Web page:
18. Identify the types of hazard and response information available from each of the following resources and explain the advantages and disadvantages of each resource: reference manuals, technical information centers, safety data sheets (SDS), monitoring instruments.
  19. Define the following terms and their impact and significance on the selection of chemical protective clothing: degradation, penetration, permeation, breakthrough time, permeation rate.
  20. Identify the process and factors considered in selecting the proper level of protective clothing and respiratory protection at a HM incident.
  21. Describe the advantages, limitations, and proper use of different types of protective clothing and respiratory protection at a HM incident.
  22. Define the terms: strategic goals and tactical goals.
  23. Identify and describe the application, advantages, and limitations of the following methods of spill control: absorption, adsorption, covering, damming, diking, dilution, diversion, dispersion, retention, vapor suppression.
  24. Define and describe the difference between direct contamination and cross contamination.
  25. State the general conditions that require an emergency decontamination.
  26. Describe the stations in the decontamination sequence for conducting field decontamination.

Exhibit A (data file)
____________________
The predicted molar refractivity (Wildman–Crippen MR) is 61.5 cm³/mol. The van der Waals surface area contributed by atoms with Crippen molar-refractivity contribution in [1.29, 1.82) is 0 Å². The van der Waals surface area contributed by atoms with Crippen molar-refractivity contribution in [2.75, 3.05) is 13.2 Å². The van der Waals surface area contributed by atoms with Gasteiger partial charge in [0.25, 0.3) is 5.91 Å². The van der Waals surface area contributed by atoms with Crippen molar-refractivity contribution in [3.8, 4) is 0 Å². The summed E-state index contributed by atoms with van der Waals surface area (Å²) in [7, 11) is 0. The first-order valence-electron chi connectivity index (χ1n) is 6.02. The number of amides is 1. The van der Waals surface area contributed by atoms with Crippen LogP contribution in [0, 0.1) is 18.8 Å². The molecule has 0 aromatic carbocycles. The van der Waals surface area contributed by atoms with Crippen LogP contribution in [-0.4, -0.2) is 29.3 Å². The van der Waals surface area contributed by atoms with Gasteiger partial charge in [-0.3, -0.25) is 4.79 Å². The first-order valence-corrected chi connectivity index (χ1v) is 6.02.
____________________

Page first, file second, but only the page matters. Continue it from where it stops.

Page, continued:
27. Describe the importance of a post-incident analysis of a HM incident.
  28. Identify the regulatory reporting requirements of federal, state, and local agencies.

V.    Academic Integrity and Student Conduct

Students and employees at Oakton Community College are required to demonstrate academic integrity and follow Oakton's Code of Academic Conduct. This code prohibits:

• cheating,
• plagiarism (turning in work not written by you, or lacking proper citation),
• falsification and fabrication (lying or distorting the truth),
• helping others to cheat,
• unauthorized changes on official documents,
• pretending to be someone else or having someone else pretend to be you,
• making or accepting bribes, special favors, or threats, and
• any other behavior that violates academic integrity.

There are serious consequences to violations of the academic integrity policy. Oakton's policies and procedures provide students a fair hearing if a complaint is made against you. If you are found to have violated the policy, the minimum penalty is failure on the assignment and, a disciplinary record will be established and kept on file in the office of the Vice President for Student Affairs for a period of 3 years.

Please review the Code of Academic Conduct and the Code of Student Conduct, both located online at

VI.   Sequence of Topics

  • Introduction
  • Problem of Hazardous Materials
  • Terminology and Regulations
  • Risk Assessment
  • Hazard Assessment
  • Hazard Identification
  • Emergency Response Planning
  • Hazard Control
  • Incident Management
  • Managing the Incident
  • Site Management and Control
    • Establishing command
    • Approach and positioning
    • Isolation procedures
    • Hazard control zones
  • Evacuation and isolation-in-place
  • Recognition and Identification
    • Methods and procedures
    • Reference sources
  • Termination
  • Personal Protective Clothing and Equipment